Kilburn's own Gladiator
PUBLISHED: 14:24 07 May 2008 | UPDATED: 13:14 24 August 2010
2008 Getty Images
By Ben Pearce AMERICAN footballer Rod Bradley is one of the new generation of Gladiators, the cult 90s television show which returns to the screen on Sunday. The 25-year-old wide receiver, who lives in Kilburn, led Finsbury Park-based London Blitz to the
By Ben Pearce
AMERICAN footballer Rod Bradley is one of the new generation of Gladiators, the cult '90s television show which returns to the screen on Sunday.
The 25-year-old wide receiver, who lives in Kilburn, led Finsbury Park-based London Blitz to the national title last season and is also a member of the British Lions national team.
Now Bradley has an alter-ego and 'Spartan', who takes his name from the legendary fighters most recently featured in the epic film 300, faces his biggest challenge yet.
He takes on 32 contenders during the new series, with every one totally intent on shredding the reputations of the prodigious 21st century warriors.
"It's great, I'm having a great time," Bradley told the Times. "We've been filming for the last two weeks and training for the last six.
"I feel it's going well and the American football aspect is really shining through. In particular my instinctive aggressive streak is coming to the fore and that's really helping me through some very tough contests."
Standing at 6ft 3in and weighing 15st, Spartan is, unbelievably, out-muscled by many of his fellow gladiators - particularly 16st 11lbs bodybuilder Atlas.
"I'm different from the old gladiators in that I've got a slimmer build," he admitted. "But I think that's refreshing because, although obviously it's not a level playing field, this time around I think they're closer to being fair matches.
"The last series was great but I don't think people want to see the same scenarios again so this time they've chosen a good selection of guys with different skills and athleticism.
"There's definitely been a raise in the gym culture since the last series so there are some very strong contenders now, and when they get on the show they really go for it."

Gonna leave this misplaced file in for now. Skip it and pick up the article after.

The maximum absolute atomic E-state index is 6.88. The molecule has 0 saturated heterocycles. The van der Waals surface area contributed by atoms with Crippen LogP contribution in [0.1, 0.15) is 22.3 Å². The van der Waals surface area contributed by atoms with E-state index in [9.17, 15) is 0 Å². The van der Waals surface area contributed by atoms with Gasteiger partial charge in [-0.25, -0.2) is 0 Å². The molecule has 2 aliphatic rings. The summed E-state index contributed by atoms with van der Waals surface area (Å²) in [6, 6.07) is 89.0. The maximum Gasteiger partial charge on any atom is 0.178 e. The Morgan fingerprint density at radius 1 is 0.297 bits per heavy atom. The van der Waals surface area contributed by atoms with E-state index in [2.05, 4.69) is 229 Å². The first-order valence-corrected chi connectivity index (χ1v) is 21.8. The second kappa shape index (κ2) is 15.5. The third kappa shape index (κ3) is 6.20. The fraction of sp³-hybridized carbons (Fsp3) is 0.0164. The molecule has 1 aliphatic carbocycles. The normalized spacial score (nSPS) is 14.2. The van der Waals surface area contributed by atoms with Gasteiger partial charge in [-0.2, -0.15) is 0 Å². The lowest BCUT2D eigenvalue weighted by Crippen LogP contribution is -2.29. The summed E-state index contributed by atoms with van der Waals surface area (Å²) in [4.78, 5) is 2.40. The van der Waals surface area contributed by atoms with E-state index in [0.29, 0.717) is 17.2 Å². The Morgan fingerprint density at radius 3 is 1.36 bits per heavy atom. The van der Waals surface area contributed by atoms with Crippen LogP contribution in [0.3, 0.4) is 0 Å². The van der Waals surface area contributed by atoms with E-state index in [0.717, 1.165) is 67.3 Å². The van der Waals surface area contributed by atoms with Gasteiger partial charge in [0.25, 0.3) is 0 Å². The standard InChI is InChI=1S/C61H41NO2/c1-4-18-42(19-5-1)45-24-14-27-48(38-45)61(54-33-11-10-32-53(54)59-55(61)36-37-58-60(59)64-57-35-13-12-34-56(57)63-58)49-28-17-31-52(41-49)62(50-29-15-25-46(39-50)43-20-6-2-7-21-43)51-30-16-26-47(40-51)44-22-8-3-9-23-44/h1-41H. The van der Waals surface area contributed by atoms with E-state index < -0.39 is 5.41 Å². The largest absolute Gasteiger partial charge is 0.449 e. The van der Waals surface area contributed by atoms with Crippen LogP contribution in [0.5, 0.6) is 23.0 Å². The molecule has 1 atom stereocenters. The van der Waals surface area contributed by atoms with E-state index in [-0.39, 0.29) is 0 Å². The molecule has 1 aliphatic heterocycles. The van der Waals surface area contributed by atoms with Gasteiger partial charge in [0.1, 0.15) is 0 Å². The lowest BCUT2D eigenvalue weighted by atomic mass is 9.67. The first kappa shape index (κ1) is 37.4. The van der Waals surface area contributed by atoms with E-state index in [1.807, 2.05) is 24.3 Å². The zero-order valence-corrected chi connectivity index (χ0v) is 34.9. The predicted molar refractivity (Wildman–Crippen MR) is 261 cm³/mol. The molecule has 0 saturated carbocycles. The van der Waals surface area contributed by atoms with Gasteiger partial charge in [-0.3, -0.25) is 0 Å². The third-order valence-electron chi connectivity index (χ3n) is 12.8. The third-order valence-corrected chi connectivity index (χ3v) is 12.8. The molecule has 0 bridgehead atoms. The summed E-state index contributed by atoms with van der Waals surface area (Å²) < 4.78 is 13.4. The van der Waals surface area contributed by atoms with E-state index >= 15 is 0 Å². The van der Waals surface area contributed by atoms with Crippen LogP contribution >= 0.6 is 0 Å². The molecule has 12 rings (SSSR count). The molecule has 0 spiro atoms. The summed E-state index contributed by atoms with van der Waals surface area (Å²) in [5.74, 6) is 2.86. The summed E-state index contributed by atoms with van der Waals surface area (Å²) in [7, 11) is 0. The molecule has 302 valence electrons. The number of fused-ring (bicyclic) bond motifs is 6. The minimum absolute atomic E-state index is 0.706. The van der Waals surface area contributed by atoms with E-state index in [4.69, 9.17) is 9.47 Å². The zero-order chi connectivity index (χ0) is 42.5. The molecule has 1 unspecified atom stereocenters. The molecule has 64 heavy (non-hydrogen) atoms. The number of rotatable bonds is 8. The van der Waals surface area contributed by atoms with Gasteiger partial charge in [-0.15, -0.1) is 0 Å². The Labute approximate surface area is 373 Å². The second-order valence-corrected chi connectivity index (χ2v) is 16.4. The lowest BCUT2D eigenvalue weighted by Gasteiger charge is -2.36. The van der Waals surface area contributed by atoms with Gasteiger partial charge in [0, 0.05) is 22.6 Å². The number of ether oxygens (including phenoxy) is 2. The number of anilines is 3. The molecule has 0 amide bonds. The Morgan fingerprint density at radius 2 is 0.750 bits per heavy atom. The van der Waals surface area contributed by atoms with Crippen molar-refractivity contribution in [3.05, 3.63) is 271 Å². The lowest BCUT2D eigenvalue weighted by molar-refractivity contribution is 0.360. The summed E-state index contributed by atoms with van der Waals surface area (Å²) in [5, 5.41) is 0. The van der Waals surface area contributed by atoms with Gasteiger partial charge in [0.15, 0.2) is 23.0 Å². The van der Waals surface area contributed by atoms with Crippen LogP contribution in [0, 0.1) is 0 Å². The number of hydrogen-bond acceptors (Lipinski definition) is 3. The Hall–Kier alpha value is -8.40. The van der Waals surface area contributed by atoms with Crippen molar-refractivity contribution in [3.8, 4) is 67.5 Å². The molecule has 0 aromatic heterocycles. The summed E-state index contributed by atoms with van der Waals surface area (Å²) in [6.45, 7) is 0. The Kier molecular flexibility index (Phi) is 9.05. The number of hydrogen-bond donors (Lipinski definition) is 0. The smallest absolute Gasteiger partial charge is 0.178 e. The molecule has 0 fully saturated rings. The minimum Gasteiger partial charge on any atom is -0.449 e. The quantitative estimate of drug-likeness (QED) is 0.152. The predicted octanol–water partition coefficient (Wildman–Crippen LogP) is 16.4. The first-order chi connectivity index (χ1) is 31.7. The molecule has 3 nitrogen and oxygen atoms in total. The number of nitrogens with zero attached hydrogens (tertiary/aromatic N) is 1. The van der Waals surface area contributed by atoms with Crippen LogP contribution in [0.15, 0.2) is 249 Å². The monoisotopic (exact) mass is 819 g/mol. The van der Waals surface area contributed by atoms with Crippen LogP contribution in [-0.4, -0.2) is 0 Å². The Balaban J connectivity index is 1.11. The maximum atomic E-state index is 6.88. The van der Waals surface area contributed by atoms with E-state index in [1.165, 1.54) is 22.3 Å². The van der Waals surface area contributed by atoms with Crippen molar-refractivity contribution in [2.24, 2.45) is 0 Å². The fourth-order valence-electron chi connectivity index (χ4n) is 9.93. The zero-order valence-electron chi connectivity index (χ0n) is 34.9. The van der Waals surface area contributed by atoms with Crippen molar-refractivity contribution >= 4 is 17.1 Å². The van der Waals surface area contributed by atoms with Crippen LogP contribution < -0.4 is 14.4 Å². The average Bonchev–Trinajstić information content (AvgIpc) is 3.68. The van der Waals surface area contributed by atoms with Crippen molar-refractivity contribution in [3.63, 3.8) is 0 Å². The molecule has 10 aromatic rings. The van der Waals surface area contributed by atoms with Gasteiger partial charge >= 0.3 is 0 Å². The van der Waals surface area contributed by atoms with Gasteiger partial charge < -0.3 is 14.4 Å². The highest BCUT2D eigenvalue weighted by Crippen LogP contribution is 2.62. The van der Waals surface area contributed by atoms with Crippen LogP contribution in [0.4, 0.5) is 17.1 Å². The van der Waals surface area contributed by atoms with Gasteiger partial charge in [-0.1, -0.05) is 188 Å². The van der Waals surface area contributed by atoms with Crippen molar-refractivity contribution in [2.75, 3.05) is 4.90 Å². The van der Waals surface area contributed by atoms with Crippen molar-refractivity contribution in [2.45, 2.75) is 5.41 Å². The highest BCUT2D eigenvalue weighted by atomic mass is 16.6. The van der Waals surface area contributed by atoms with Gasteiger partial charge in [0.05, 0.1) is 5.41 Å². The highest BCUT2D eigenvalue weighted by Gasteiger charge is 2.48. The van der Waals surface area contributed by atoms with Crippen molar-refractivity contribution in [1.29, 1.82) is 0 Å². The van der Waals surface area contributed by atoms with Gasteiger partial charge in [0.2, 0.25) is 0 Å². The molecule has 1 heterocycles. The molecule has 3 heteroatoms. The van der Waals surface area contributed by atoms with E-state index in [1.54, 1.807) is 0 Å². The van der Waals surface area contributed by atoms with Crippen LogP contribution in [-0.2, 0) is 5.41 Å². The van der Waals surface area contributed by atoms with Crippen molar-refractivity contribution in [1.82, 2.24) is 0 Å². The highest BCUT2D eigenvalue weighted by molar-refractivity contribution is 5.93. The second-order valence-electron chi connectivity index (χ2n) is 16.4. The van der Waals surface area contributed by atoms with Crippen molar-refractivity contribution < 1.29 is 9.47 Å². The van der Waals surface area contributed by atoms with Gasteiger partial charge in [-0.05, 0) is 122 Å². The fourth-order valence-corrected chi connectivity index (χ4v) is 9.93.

Despite the strength of both his opponents and his fellow gladiators, Bradley believes his particular physical attributes and athleticism make him a fearsome opponent across the nine events.
"My best events are Powerball, Pyramid and Duel, so look out for those," he said. "In particular I think I'm hopefully going to be the one to beat in Duel, [a fight with pugil sticks on top of two small, raised platforms].
"Again that's because of my aggressive streak. It's hit or be hit and that's a mindset that's very much drummed into you in American football."
Like many other children of the 80s, Gladiators was an iconic part of Bradley's youth, and he admits the show had an impact on his life even before he became a part of its re-creation.
"It was essential Saturday evening TV, watching all your idols running around playing amazing imaginary games," he said. "I think it certainly had an influence on my sporting career.
"This is really the realisation of a childhood dream. You turn up on the set and suddenly all these imaginary games are real.
"It's like an enormous playground but at the same time we do mean business."
Bradley underwent a stringent selection process before becoming one of the final 12 gladiators, and he admitted his involvement with the Blitz gave him the ideal preparation.
"The producers knew what they were looking for - character and athleticism," he said.
"Shadow in the last series was an American Football player so I think the producers were aware of what we can do, and I was able to demonstrate that I had skill as well as power.
"On top of that I think I gained the captaincy of London Blitz by being loud and influential, and that certainly came out in the selection process.